RIVERDALE PARK, Md. — Prince George’s County residents, in the Riverdale area, say more must be done to protect their homes from devastating floods.
Riverdale Park and surrounding communities have experienced three flash floods in a month’s time that have damaged everything from cars to homes.
The first flood happened on July 3rd. While this week, two severe floods impacted the area in a three-day span.
Andrea Oliver has lived in the unincorporated Riverdale community, east of the BW Parkway, for the last four years. She said her home has been inundated with water, twice this summer, despite having three sump pumps and a drain on her property.
“I honestly don't know where I'm going to go, but I know I can't stay here,” Oliver said.
Mold has also collected in parts of Oliver’s home, which sits at the bottom of a hill. She said the person who sold her the home never told her about the recurrent flooding experienced in the area.
Wednesday’s storms hit Oliver’s house particularly hard as rainwater covered the entirety of the first floor. She said she now must stay in a hotel and possibly spend thousands of more dollars on repairs due to this latest flooding incident.
“I literally have invested thousands and thousands of dollars trying to resolve this issue and it's still flooding,” Oliver said.
The Town of Riverdale Park, less than a mile away, continues to deal with its own issues related to flooding. Riverdale Park, which sits on the Northeast Branch of the Anacostia River, has seen floodwaters surround entire apartment complexes.
On Monday, more than a dozen cars in Riverdale Park were rendered inoperable in flood-prone areas around Riverdale Road, East-West Highway, and Kenilworth Avenue.
After July’s flood, the Riverdale Park Council and the town’s Mayor Alan Thompson approved a resolution calling on Prince George’s County to take decisive action to provide relief to residents and businesses that have been continuously impacted by flooding.
In a letter to the Prince George’s County Council and Prince George’s County Executive Angela Alsobrooks, Thompson wrote that Riverdale Park had urgent concerns about the condition and capacity of Prince George’s County’s stormwater management infrastructure and that something needed to be done to design, fund, and construct new and improved infrastructure along the Northeast Branch of the Anacostia River and its tributaries.
“The real estate development over the last several decades, primarily west and north of the Town’s corporate boundaries, has increased impervious surfaces resulting in higher volumes of water runoff,” Thompson’s letter reads. “Climate change is also creating more severe storms and increased run-off, and these storms cause significant anxiety among town residents, business owners, the residents of our neighboring municipalities, and commuters who rely on the arterial roadways and public transportation network through Riverdale Park.”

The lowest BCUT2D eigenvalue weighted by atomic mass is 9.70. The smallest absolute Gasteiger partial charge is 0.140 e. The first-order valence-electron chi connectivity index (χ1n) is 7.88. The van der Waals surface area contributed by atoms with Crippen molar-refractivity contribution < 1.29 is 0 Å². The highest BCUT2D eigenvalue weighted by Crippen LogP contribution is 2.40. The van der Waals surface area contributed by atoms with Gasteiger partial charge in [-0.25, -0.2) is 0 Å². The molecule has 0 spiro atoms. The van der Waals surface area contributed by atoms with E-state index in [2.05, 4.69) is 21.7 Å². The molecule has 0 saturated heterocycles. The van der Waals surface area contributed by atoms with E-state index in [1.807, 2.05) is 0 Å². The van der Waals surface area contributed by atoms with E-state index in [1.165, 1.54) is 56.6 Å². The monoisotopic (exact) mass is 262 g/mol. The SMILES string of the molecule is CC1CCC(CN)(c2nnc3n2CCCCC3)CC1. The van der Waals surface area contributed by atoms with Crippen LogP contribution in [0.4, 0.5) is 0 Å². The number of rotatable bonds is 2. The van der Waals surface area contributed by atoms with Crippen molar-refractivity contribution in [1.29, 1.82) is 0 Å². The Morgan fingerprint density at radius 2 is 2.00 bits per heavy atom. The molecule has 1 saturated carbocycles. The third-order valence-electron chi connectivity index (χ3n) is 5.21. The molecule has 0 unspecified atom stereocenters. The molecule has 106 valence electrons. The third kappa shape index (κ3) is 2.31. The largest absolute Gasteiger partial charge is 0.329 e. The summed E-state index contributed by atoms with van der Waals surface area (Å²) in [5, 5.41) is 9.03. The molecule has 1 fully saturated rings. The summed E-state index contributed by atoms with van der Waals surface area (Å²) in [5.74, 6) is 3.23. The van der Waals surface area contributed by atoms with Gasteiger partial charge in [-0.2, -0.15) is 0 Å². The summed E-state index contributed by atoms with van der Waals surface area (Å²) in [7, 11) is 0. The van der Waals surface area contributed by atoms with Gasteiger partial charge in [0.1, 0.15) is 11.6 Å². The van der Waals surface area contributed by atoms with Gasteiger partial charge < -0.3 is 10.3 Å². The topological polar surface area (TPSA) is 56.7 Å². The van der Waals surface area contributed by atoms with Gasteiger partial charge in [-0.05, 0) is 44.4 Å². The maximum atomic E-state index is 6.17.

Riverdale Park Town Manager John Lestitian said that a Prince George’s County Official had acknowledged receipt of the Mayor’s letter. However, it remains unclear as to what action, if any, County leaders will take in response to Riverdale Park’s demands.
A spokesperson for Alsobrooks’ office said this week’s flooding incidents primarily occurred around state-maintained roads like Kenilworth Avenue and East-West Highway.
“As we saw flooding issues on those roads and saw storm drains there that were being clogged with debris, our Department of Public Works & Transportation reached out to the state to flag it for them so immediate issues could be addressed,” said Anthony McAuliffe, deputy director of communications for Executive Alsobrooks.
The Maryland State Highway Administration released the following statement:
"Whenever a storm is forecasted to produce heavy rain, the Maryland Department of Transportation State Highway Administration (MDOT SHA) works in advance to clear inlets and drainage systems as much as possible. However, there are occasions when storms come up quickly, prohibiting this work from being done in advance. This week's storm produced extraordinary amounts of rain in a very short amount of time, which overwhelmed many drainage structures. Our crews have been deploying flusher trucks to inspect and clean inlets in the Riverdale Park area. Litter is an issue statewide and that affects drainage, so we continue to remind the public to pitch trash where it belongs. Additionally, we encourage citizens to report any issues with state roadways via our customer service link, which is available here."
Still, both Riverdale Park and Oliver, who lives in an unincorporated part of Prince George’s County, are calling on County leaders to act.
“In [Riverdale], you have a lot of working-class and middle-class families, primarily Hispanic,” Oliver said. “Many of them don't speak English. Many of them may not be here legally, and so they're afraid to speak up. But, I know that many of them have been dealing with the flooding as well, but they don't feel that they have a voice.”
Oliver added she may consider moving out of the Riverdale area due to all the flooding.
“I’m a first-time homebuyer,” she said. “I love this house. I want to stay here, but how can I stay in a place that continues to flood?”